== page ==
Chances are your small business has a website, blog, Facebook page, or some sort of Internet presence by which you interact with current and potential customers. Right? Of course right. As students and teachers head back to school this fall, your small business can cash in on that contagious learning vibe sweeping the nation. People want to learn stuff. They want to know things, and they want to know how to do things. But raw knowledge in itself isn’t enough. The data, service, or help you provide as a would-be teacher must meet your customer’s ultimate life goals: financial stability, personal security, happiness. You know, the big stuff.
So how can your sole proprietorship or small business get organized in a way that helps your customers learn? Simple. This month, organize your own blog, website or social media platform into a teacher-student forum, with you as the instructor.
“But I’m not a teacher! What would I talk about? Where would I start?”
Calm yourself, Iago. (Comment below if you get that reference). You are a teacher, my friend. You’re a small business owner! You can choose to teach your customers insider tips and tricks from your industry, or you can choose to help them get organized enough to start their own small business. If, for example, you run a beauty shop or a salon, you could create a series of ten video lessons showing clients how to perfect that ever-elusive perfect up-do. Or, you could share your personal story about how you opened your salon, how you applied for a small business loan, the mistakes you’ve made along the way, and the things you feel people should avoid. You may not feel like you know much, especially if you’re just starting out. But to the person who has no clue where to start, let alone how to get organized enough to get started, you’re a stone cold genius.
Incorporate your lessons – whether written or video – into as many platforms as possible. Post your new videos on your Facebook page, with a link to your website to unlock the rest of the series. Better yet, create a gated Facebook page that only allows users who’ve Liked you to access your awesomeness. Promise new followers a free lesson, just for following you on Twitter, and make sure to follow them back and let them know each time you post a new lecture.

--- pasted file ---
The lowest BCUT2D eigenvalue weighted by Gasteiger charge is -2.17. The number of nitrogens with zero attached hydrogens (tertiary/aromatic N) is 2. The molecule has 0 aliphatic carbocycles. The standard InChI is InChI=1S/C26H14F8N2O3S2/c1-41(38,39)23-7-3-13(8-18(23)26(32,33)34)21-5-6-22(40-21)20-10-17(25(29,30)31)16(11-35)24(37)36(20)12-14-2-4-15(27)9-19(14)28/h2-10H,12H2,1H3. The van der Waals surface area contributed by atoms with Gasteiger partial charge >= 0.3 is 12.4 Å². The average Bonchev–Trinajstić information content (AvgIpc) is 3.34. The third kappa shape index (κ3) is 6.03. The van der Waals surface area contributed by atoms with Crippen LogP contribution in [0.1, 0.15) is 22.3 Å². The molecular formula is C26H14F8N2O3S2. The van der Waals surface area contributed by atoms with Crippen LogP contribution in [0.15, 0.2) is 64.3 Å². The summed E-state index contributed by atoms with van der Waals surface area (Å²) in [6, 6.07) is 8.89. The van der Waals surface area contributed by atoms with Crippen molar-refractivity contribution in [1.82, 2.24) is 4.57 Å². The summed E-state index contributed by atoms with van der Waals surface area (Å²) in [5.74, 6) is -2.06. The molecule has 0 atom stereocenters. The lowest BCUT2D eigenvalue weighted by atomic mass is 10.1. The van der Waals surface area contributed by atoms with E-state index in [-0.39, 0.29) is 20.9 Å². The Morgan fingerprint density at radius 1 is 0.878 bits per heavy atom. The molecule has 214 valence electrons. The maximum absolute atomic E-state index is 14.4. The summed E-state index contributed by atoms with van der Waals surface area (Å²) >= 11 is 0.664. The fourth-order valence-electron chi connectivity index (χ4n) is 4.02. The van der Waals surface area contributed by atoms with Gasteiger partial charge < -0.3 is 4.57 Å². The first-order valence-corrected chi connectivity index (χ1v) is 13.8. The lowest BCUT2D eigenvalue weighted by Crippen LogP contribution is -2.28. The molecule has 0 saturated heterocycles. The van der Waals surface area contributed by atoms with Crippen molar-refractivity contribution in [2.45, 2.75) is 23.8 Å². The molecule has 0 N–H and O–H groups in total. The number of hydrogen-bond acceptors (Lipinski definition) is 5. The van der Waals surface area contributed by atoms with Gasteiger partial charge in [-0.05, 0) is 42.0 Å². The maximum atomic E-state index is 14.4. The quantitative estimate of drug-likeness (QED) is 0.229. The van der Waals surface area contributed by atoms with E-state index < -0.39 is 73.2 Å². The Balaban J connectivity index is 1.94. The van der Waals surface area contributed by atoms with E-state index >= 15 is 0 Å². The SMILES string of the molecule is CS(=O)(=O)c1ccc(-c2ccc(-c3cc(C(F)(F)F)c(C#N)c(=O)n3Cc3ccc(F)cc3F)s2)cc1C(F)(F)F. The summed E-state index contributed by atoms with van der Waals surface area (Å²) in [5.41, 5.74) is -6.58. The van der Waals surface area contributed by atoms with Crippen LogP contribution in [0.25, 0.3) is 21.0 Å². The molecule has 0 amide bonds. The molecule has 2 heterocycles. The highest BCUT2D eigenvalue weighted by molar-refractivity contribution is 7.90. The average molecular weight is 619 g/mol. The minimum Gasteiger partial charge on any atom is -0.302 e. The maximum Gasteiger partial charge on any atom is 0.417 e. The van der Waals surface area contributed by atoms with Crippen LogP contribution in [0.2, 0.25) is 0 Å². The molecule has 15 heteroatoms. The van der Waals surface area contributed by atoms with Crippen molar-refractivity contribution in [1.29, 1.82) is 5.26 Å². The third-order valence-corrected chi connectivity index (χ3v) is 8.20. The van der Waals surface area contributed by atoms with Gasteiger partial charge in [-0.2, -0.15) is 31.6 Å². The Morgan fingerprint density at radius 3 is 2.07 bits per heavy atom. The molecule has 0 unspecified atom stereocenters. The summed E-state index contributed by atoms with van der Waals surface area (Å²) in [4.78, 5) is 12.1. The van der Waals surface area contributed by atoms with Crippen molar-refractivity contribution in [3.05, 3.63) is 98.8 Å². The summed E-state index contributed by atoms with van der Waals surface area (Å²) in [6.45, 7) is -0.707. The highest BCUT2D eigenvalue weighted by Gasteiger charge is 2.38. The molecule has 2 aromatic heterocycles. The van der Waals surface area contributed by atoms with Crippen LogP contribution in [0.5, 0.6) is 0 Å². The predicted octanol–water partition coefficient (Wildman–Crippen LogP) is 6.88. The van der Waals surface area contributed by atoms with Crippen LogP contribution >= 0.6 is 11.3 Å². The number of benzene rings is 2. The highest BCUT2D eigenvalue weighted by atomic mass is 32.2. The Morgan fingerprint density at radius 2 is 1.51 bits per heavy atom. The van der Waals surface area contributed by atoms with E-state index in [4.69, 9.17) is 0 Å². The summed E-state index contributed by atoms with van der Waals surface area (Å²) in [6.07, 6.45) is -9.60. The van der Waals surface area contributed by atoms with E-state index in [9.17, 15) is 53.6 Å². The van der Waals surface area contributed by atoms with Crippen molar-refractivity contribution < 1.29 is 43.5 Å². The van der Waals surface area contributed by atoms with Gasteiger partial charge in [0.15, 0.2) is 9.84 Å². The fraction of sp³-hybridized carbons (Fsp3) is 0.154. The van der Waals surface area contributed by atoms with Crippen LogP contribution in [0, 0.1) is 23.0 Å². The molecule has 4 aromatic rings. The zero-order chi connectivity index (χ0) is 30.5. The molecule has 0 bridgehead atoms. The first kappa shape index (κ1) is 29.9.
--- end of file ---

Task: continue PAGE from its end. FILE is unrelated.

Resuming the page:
If you’re in doubt about which direction to take, try this tip to get organized: write down your two favorite teaching options on two separate pieces of paper, or in two separate Word documents. You might write something like “Teach clients how to save money on pet supplies” or “Teach clients how to start their own dog walking business.” Crumple up the pieces of paper and throw them on the floor. (This option is not recommended if you chose to use your computer instead of paper). Pick up one piece of paper, and that becomes your curriculum for the entire teaching series.
“But wait! I don’t want to do the one I picked up. I want to do the other one!”
Ah ha! Well, well, well, now you know! Once you get organized, it’s a cinch to help others do so. Remember, your lessons don’t need to cater to experts when your first starting out as a teacher in your given field. Write your blogs or create your videos for an audience of beginners. When you do, you’ll start to realize how much you actually know!
So…..what are you gonna teach your customers?